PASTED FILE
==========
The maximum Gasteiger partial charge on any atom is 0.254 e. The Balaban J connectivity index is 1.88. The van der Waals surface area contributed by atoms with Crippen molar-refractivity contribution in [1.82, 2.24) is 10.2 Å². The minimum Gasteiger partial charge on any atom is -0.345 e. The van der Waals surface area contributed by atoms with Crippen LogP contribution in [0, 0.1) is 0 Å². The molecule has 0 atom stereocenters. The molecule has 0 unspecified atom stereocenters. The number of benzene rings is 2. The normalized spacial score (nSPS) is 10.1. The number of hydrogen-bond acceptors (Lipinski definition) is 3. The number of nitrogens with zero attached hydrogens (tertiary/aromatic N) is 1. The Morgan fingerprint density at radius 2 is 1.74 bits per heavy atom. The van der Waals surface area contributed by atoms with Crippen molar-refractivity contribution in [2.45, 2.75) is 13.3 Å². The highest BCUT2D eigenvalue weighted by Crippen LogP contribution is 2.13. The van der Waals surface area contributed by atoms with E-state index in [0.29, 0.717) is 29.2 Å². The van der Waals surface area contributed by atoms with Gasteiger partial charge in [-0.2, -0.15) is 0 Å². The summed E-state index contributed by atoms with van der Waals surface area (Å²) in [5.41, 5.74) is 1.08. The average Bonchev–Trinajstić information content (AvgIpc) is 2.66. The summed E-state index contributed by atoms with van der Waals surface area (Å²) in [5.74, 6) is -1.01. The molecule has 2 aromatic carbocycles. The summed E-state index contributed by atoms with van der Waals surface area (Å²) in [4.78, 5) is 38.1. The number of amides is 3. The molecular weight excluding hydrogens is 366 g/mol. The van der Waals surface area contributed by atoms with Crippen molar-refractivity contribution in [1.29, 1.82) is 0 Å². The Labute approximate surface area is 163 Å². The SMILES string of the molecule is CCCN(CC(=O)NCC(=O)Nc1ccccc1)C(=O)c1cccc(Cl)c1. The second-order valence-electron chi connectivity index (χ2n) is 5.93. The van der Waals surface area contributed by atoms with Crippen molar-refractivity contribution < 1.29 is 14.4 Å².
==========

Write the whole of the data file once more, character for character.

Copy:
The maximum Gasteiger partial charge on any atom is 0.254 e. The Balaban J connectivity index is 1.88. The van der Waals surface area contributed by atoms with Crippen molar-refractivity contribution in [1.82, 2.24) is 10.2 Å². The minimum Gasteiger partial charge on any atom is -0.345 e. The van der Waals surface area contributed by atoms with Crippen LogP contribution in [0, 0.1) is 0 Å². The molecule has 0 atom stereocenters. The molecule has 0 unspecified atom stereocenters. The number of benzene rings is 2. The normalized spacial score (nSPS) is 10.1. The number of hydrogen-bond acceptors (Lipinski definition) is 3. The number of nitrogens with zero attached hydrogens (tertiary/aromatic N) is 1. The Morgan fingerprint density at radius 2 is 1.74 bits per heavy atom. The van der Waals surface area contributed by atoms with Crippen molar-refractivity contribution in [2.45, 2.75) is 13.3 Å². The highest BCUT2D eigenvalue weighted by Crippen LogP contribution is 2.13. The van der Waals surface area contributed by atoms with E-state index in [0.29, 0.717) is 29.2 Å². The van der Waals surface area contributed by atoms with Gasteiger partial charge in [-0.2, -0.15) is 0 Å². The summed E-state index contributed by atoms with van der Waals surface area (Å²) in [5.41, 5.74) is 1.08. The average Bonchev–Trinajstić information content (AvgIpc) is 2.66. The summed E-state index contributed by atoms with van der Waals surface area (Å²) in [5.74, 6) is -1.01. The molecule has 2 aromatic carbocycles. The summed E-state index contributed by atoms with van der Waals surface area (Å²) in [4.78, 5) is 38.1. The number of amides is 3. The molecular weight excluding hydrogens is 366 g/mol. The van der Waals surface area contributed by atoms with Crippen molar-refractivity contribution in [1.29, 1.82) is 0 Å². The Labute approximate surface area is 163 Å². The SMILES string of the molecule is CCCN(CC(=O)NCC(=O)Nc1ccccc1)C(=O)c1cccc(Cl)c1. The second-order valence-electron chi connectivity index (χ2n) is 5.93. The van der Waals surface area contributed by atoms with Crippen molar-refractivity contribution < 1.29 is 14.4 Å².